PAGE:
Under 47 U.S.C. § 605(e)(3)(C)(i)(II), Plaintiff may recover damages between $1, 000.00 and $10, 000.00 for each violation of the statute. Plaintiff provides evidence that the Defendants failed to pay a licensing fee of $3, 700.00 and illegally broadcast the boxing match to approximately 30 people on two television sets. Defendants also instituted a two-drink minimum for the night in question. The Court finds this sufficient to establish damages under Section 605(e)(3)(C)(i)(II), and accordingly grants the request for $5, 000.00, which captures the cost of the licensing fee and any ill-gotten profits, in addition to the $506.00 in costs relating to the prosecution of the violation.

         To evaluate enhanced damages under 47 U.S.C. § 605(e)(3)(C)(ii), the Plaintiff must show that the Defendants' conduct was willful. “‘Willful' as used in these statutes means a ‘disregard for the governing statute and an indifference for its requirements.'” Kingvision Pay-Per-View, Ltd. v. Scott E's Pub., Inc., 146 F.Supp.2d 955, 959 (E.D. Wis. 2001) (quoting ON/TV v. Julien, 763 F.2d 839, 844 (7th Cir. 1985)). The Court may infer willfulness from a defendant's failure to litigate. J&J Sports Prod., Inc. v. Mojitos Mex. Grill & Bar, LLC, 2018 WL 1709410, at *2 (E.D. Wis. April 9, 2018). Courts in this district consider a number of factors when assessing enhanced damages, including: (1) the defendant's prior violations; (2) the amount by which the defendant profited; (3) the plaintiff's actual damages; (4) whether the defendant advertised for the event; and (5) whether the defendant charged a cover for the night in question. Id. at *3 (awarding $6, 600.00 in enhanced damages on default judgment where defendant had no history of piracy, the extent of ill-gotten gains or actual damages was unknown, there were only between 65 and 80 patrons in the restaurant at the time, and there was no advertising or cover fee charged).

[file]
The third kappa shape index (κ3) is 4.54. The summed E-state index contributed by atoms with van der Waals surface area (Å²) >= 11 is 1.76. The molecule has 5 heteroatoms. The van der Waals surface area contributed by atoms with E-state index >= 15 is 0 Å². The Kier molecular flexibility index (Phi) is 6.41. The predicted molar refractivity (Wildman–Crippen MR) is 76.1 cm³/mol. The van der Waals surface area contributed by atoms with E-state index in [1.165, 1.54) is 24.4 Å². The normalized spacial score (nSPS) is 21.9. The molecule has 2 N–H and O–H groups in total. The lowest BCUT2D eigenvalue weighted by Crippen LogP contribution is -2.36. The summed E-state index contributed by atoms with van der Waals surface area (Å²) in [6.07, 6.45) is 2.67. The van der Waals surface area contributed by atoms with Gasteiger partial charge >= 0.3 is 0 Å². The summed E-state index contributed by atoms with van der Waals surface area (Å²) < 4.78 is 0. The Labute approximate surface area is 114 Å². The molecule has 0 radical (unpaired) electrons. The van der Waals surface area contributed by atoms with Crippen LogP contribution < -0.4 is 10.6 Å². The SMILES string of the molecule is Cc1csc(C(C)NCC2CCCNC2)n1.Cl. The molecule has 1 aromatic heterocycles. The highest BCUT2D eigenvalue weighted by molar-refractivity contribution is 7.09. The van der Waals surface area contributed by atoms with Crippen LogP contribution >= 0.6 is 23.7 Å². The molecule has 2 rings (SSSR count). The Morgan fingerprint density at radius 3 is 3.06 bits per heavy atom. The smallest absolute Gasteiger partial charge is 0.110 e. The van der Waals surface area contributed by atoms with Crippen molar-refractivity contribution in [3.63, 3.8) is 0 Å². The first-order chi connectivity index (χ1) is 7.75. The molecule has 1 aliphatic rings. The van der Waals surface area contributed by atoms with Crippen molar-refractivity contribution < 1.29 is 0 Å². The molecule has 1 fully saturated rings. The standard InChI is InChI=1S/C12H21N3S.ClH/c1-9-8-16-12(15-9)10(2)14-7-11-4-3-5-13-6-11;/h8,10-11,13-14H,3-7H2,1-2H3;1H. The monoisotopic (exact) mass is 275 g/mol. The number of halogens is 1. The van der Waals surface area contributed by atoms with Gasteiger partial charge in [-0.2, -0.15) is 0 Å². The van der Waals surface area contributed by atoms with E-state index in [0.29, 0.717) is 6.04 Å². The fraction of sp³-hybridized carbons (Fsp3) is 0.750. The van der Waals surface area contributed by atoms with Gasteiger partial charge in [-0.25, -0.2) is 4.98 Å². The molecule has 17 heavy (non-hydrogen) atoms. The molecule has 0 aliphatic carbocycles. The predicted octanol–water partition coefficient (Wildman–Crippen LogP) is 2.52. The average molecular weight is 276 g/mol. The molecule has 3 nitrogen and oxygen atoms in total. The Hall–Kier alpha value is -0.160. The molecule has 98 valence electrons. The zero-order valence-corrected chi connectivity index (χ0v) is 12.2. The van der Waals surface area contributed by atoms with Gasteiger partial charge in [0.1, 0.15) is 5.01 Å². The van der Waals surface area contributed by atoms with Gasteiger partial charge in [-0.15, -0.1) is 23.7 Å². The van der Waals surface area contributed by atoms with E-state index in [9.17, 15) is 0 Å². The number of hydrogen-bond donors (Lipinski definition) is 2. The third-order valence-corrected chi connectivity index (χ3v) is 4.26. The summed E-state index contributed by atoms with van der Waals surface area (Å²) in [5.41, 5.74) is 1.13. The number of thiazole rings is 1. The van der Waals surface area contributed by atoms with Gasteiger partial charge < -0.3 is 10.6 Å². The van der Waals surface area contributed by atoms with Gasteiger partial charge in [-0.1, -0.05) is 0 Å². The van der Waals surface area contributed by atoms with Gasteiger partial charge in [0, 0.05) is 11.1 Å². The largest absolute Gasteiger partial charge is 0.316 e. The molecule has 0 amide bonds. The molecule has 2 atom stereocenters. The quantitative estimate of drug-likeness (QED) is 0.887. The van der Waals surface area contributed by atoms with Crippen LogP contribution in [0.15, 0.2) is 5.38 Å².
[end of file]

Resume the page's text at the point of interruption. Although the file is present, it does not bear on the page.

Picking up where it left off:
The cases that Plaintiff cites from other circuits indicate a similar analysis for enhanced damages. See J&J Sports Prod., Inc. v. Sugar Café, Inc., 2018 WL 324266, at *2 (S.D.N.Y. Jan. 5, 2018) (awarding enhanced damages of $8, 000.00 on a default judgment where there was evidence that the café charged a substantial cover and profited handsomely from the event); J&J Sports Prod., Inc. v. Gencarelli, 2012 WL 4442514, at *3 (D.N.J. Sept. 21, 2012) (awarding enhanced damages of $2, 000.00 on default judgment based on the number of patrons who viewed the event); J&J Sports Prod., Inc. v. Castrillion, 2009 WL 1033364, at *4 (E.D.N.Y. April 16, 2009) (awarding enhanced damages of $22, 000.00 on a default judgment where the establishment had a sizeable audience, there was evidence of use of an unauthorized decoder, and, absent penalties, it was highly likely that the defendant would continue to unlawfully display programming); J&J Sports Prod., Inc. v. Cortes, 2012 WL 2370206, at *2 (D. Minn. June 22, 2012) (awarding enhanced damages of $11, 000.000 on default judgment where the defendant had displayed the program to a crowd of over 100 people and charged a cover fee); Joe Hand Promotions, Inc. v. Gamino, 2011 WL 66144, at *4 (E.D. Cal. Jan. 10, 2011) (awarding enhanced damages $25, 000.00 on default judgment where defendant previously committed similar acts of privacy).